Family dating matter


Hello! I am lifelong Catholic who became actively involved in my faith about 12 years ago. I am a single mother with a 17 year old daughter. I have never been married nor have I lived with anyone since I had my daughter.

The issue in my family is my sister. She is divorced from her husband whom she married in the Catholic church. He left her but wanted to reconcile later but she did not want to. Currently, she is dating a married man and I am not sure how to handle this. In the past, I have come across as being very judgemental, however, at the same time, I am concerned about the message this is sending to my daughter and am appalled by my parents’ complete acceptance of this. I am not sure what to do. I have not met this man yet, although I am sure to soon, during the holidays probably. The married man whom she is dating has a wife who is currently serving time in prison for embezzlement and he tells my sister he plans to divorce his wife. I think this man and woman were married by a court and they have two children together. I do not know how I should act when my sister brings this man to my parent’s home for the holidays and what should I tell my daughter. I have not tried talking to my sister, but in the past, any talks with her of moral issues have not been successful. I will appreciate your advice.


well just based on experience with my family (ramifications you don’t want to hear about) what has worked for us is simply to accept guests brought by family members as merely their friends and acquaintances, and assume as Miss Manners (and Christian charity) would have it that we know absolutely nothing about any other relationship or goings on there may be. If it is my home, that is another story, but in someone else’s home, they are just another guest. If they are overly affectionate (which would be inappropriate even for a married couple IMO) we just give a gentle joking reminder, like “Please not in front of the K.I.D.S.”. When my kids would ask questions like, “Does uncle Herman really like his friend a LOT?” we would just say, “well, I love Uncle Herman, he is your dad’s brother, but that does not necessarily mean we agree on how to live or what is proper to do, but that is his business.” I have also learned it is absolutely useless, and does more harm than good, to have a discussion about faith and morals, and I don’t offer any comment unless I am asked a direct question, and they all know by now that I will give a direct answer.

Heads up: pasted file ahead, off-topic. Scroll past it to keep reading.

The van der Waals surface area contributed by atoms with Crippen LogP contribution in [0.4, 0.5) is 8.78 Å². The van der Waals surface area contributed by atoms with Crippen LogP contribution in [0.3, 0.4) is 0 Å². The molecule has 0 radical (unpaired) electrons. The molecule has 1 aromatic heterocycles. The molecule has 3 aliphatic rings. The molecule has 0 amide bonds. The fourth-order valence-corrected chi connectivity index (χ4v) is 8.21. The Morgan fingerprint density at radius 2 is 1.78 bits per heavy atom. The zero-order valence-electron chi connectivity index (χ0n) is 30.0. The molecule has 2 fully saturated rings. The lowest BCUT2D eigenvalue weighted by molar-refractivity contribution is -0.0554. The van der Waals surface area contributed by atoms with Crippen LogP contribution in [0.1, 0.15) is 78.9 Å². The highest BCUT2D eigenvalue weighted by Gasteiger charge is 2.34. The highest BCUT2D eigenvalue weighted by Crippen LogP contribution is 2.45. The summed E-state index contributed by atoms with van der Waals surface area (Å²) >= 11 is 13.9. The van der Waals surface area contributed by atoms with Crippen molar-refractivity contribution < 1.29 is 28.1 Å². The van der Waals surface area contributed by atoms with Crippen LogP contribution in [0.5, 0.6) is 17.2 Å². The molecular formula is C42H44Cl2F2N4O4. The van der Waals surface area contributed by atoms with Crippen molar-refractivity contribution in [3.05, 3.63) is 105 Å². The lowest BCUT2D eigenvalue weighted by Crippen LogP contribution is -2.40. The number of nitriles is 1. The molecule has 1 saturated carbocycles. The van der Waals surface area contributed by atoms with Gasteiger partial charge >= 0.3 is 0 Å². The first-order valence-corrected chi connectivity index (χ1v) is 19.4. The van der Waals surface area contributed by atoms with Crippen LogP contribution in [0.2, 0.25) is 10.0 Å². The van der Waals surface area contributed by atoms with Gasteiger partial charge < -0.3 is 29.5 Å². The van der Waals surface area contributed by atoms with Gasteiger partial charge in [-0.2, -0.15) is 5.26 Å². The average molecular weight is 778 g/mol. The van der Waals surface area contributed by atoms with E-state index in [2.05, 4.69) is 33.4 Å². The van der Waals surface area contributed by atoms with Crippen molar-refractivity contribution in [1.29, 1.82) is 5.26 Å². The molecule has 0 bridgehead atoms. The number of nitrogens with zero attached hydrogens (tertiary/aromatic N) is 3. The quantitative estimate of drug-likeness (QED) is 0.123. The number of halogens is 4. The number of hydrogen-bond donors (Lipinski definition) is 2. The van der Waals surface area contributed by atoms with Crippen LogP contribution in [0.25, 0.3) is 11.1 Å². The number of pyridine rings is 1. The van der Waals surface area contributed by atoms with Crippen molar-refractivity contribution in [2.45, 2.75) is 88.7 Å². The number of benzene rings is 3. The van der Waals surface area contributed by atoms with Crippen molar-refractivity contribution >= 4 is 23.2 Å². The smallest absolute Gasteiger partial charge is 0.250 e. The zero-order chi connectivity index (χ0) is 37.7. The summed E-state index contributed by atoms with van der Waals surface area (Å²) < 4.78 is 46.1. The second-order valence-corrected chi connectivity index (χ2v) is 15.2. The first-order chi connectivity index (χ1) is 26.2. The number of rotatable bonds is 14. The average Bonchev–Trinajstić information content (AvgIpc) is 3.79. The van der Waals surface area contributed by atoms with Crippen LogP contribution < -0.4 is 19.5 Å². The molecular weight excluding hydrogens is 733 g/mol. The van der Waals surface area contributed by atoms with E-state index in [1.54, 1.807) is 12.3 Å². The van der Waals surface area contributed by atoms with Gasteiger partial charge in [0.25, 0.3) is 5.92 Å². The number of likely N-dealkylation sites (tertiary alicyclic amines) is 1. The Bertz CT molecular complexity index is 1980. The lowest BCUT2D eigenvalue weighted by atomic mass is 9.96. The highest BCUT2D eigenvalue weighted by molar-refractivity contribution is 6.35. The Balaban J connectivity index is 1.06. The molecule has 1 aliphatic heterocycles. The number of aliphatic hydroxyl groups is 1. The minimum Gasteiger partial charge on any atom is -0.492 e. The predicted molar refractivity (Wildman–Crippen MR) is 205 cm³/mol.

Thank you for your very quick, honest and sincere reply. It was helpful and I will use that friendly approach. I have already discussed this matter in private with my daughter, and so she knows where I stand. I guess that is all that really matters as far as I’m concerned. May God bless you!


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